When we think about jewelry, we mostly think about women dripping in diamonds and other fabulous gems. But we rarely consider men’s jewelry. Today, men can wear anything they want from traditional cufflinks and shirt studs, to brooches and pearl necklaces. However, there was a time when men’s jewelry was made for practical reasons, which led to more decorative and fashionable pieces.
The Starched Collar
Oddly, it was starch that sparked the early use of dress sets for men. In the mid 1800s men’s fashion was more formal and strict rules dictated what was worn. The Industrial Revolution was well underway and a burgeoning wealthy middle class society was shaping up and it molded how men dressed as they made an effort to show their new found wealth discreetly.
In the middle 1800s, it was fashionable for men to wear highly starched collars that stood at attention and didn’t move, even in a strong gust of wind. The collars were detachable from the rest of the shirt so they could be properly cleaned and starched. Once the collars were starched and reattached to the softer fabric, the shirt looked a little bit rumpled and that was not to the liking of fashionable men.
To correct the situation, men began to have their shirt fronts starched to create a more overall crisp look. These overly starched shirt fronts presented a new challenge: They were so stiff that it was next to impossible to button the shirt. So what was the well-appointed man supposed to do? The answer: Shirt studs, which were used in place of buttons. By the mid 1800s shirt studs were a trending style for men.
What is a Shirt Stud?
A shirt stud is comprised of a decorative button style module attached to either a flat disk by a small link chain or to a rigid metal bar, which were then inserted into two slits in the shirt, where they acted as a closure. In the Victorian era, men’s shirts pulled over their heads and only had two or three buttons which is why shirts studs come in sets of two or three. It was a rather conservative time and men wanted to look put together, but not flashy so early shirt stud designs were classic and restrained. During the Edwardian era, in the early 1900s, which was an even more formal time, shirt studs continued to be an important part of a gentleman’s wardrobe when they attended balls and other social events. By now the dress set was introduced and it included two or three shirt studs and a matching set of cufflinks. These accessories had also become more decorative incorporating gemstones into the design especially pearls, mother of pearl and moonstone, sometimes accented with diamonds, rubies or sapphires.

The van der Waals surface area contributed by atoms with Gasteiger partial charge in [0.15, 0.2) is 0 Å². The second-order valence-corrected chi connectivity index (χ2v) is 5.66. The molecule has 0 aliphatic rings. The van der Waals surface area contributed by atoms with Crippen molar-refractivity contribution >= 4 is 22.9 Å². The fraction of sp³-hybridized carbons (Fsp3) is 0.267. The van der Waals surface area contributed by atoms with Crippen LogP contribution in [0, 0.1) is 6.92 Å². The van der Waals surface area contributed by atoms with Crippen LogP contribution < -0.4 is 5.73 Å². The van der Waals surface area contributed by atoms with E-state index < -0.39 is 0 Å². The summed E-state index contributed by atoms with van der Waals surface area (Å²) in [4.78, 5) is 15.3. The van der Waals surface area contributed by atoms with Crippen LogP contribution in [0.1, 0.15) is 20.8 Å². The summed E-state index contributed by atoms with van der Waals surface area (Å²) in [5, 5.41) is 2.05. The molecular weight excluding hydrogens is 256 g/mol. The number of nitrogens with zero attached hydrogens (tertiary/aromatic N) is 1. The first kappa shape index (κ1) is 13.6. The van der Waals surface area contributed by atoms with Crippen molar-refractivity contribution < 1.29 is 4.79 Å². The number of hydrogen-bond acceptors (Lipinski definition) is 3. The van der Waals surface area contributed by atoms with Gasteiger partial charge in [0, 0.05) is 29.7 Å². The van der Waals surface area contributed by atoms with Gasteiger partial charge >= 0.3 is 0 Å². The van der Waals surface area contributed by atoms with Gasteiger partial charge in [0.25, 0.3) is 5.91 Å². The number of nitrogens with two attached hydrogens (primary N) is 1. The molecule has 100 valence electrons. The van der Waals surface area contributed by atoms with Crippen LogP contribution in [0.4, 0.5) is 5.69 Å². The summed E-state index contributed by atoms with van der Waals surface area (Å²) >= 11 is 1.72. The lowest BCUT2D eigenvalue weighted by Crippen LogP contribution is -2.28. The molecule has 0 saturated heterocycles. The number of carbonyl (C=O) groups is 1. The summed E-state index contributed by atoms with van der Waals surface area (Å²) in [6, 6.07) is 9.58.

Dress Sets Reflect Art Deco Glamour
The Art Deco era of the 1920s and 1930s was a very glamourous time and people dressed up to go to nightclubs, speakeasies and parties. Men had to have the right look to accompany women who were stunning in satin gowns, furs and loads of jewelry. As a result, men were expected to wear their tuxedos or other formal attire that fit into the sumptuous décor and dress codes of some of these venues. The dress set was a necessity for the well-dressed man. During the Art Deco years, platinum or white gold, sometimes embellished with gemstones, were considered “proper” materials for these sets. Pearls were a popular choice for shirt studs as they blended into white shirts. As the 1930s approached black enamel, rock crystal, onyx and colored gemstones became more fashion forward. And these matching sets of evening jewelry were promoted by the Newark, New Jersey-based jewelry manufacturer Krementz, a major producer of men’s jewelry at the time.
Dress Sets, Bow Ties and Cummerbunds
In some instances when men were wearing formal clothes, they were advised to match their cufflinks and shirt studs to another matching set: their bowtie and cummerbund. By having the accessories match, it created a more formal look.
After World War II, pearls continued to be popular for dress sets for white tie events, but black tie called for mother-of-pearl or onyx. By the 1960s fashion had loosened up. The matchy-matchy look of earlier years was being replaced with a freer mix and match style. Yet dress sets, remained just that a matching set. But the restraints on what was proper to wear were lifted and men began to wear dress sets that expressed their personality.
While we don’t see dress sets worn all that often anymore, who can forget the debonair Fred Astaire twirling Ginger Rogers around the dance floor without a wrinkle or a movement in his shirt that was beautifully held in place by one single shirt stud.
Featured image (top of page): Ginger Rogers and Fred Astaire, “The Gay Divorcee”, Picturegoer Magazine, 1935.
Authored by Amber Michelle